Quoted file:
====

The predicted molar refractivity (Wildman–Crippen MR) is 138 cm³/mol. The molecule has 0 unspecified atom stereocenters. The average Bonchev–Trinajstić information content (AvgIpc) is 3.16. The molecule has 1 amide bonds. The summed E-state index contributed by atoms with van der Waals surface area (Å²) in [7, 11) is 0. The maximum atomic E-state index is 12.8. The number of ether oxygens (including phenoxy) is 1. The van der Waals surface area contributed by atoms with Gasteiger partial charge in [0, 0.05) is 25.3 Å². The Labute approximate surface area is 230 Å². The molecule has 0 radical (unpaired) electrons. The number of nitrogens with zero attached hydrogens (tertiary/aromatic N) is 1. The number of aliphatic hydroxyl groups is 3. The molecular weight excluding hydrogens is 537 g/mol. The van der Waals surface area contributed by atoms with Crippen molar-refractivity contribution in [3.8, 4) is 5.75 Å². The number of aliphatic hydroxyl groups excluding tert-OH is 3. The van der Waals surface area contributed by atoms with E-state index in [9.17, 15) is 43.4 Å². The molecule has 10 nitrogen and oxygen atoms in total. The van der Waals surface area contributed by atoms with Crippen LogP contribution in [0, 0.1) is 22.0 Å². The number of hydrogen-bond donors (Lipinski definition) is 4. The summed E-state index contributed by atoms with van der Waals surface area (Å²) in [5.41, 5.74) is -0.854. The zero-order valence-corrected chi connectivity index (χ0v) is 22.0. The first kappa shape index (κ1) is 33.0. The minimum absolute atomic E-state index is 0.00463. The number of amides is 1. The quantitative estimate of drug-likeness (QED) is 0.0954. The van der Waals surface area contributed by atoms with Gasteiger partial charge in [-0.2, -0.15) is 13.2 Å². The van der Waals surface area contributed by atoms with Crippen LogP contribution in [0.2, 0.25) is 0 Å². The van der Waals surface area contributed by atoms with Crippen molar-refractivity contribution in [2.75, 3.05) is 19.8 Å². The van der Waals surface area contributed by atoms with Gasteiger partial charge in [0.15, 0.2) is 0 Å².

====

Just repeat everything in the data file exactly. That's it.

The predicted molar refractivity (Wildman–Crippen MR) is 138 cm³/mol. The molecule has 0 unspecified atom stereocenters. The average Bonchev–Trinajstić information content (AvgIpc) is 3.16. The molecule has 1 amide bonds. The summed E-state index contributed by atoms with van der Waals surface area (Å²) in [7, 11) is 0. The maximum atomic E-state index is 12.8. The number of ether oxygens (including phenoxy) is 1. The van der Waals surface area contributed by atoms with Gasteiger partial charge in [0, 0.05) is 25.3 Å². The Labute approximate surface area is 230 Å². The molecule has 0 radical (unpaired) electrons. The number of nitrogens with zero attached hydrogens (tertiary/aromatic N) is 1. The number of aliphatic hydroxyl groups is 3. The molecular weight excluding hydrogens is 537 g/mol. The van der Waals surface area contributed by atoms with Crippen molar-refractivity contribution in [3.8, 4) is 5.75 Å². The number of aliphatic hydroxyl groups excluding tert-OH is 3. The van der Waals surface area contributed by atoms with E-state index in [9.17, 15) is 43.4 Å². The molecule has 10 nitrogen and oxygen atoms in total. The van der Waals surface area contributed by atoms with Crippen LogP contribution in [0, 0.1) is 22.0 Å². The number of hydrogen-bond donors (Lipinski definition) is 4. The summed E-state index contributed by atoms with van der Waals surface area (Å²) in [5.41, 5.74) is -0.854. The zero-order valence-corrected chi connectivity index (χ0v) is 22.0. The first kappa shape index (κ1) is 33.0. The minimum absolute atomic E-state index is 0.00463. The number of amides is 1. The quantitative estimate of drug-likeness (QED) is 0.0954. The van der Waals surface area contributed by atoms with Gasteiger partial charge in [-0.2, -0.15) is 13.2 Å². The van der Waals surface area contributed by atoms with Crippen LogP contribution in [0.2, 0.25) is 0 Å². The van der Waals surface area contributed by atoms with Crippen molar-refractivity contribution in [2.75, 3.05) is 19.8 Å². The van der Waals surface area contributed by atoms with Gasteiger partial charge in [0.15, 0.2) is 0 Å².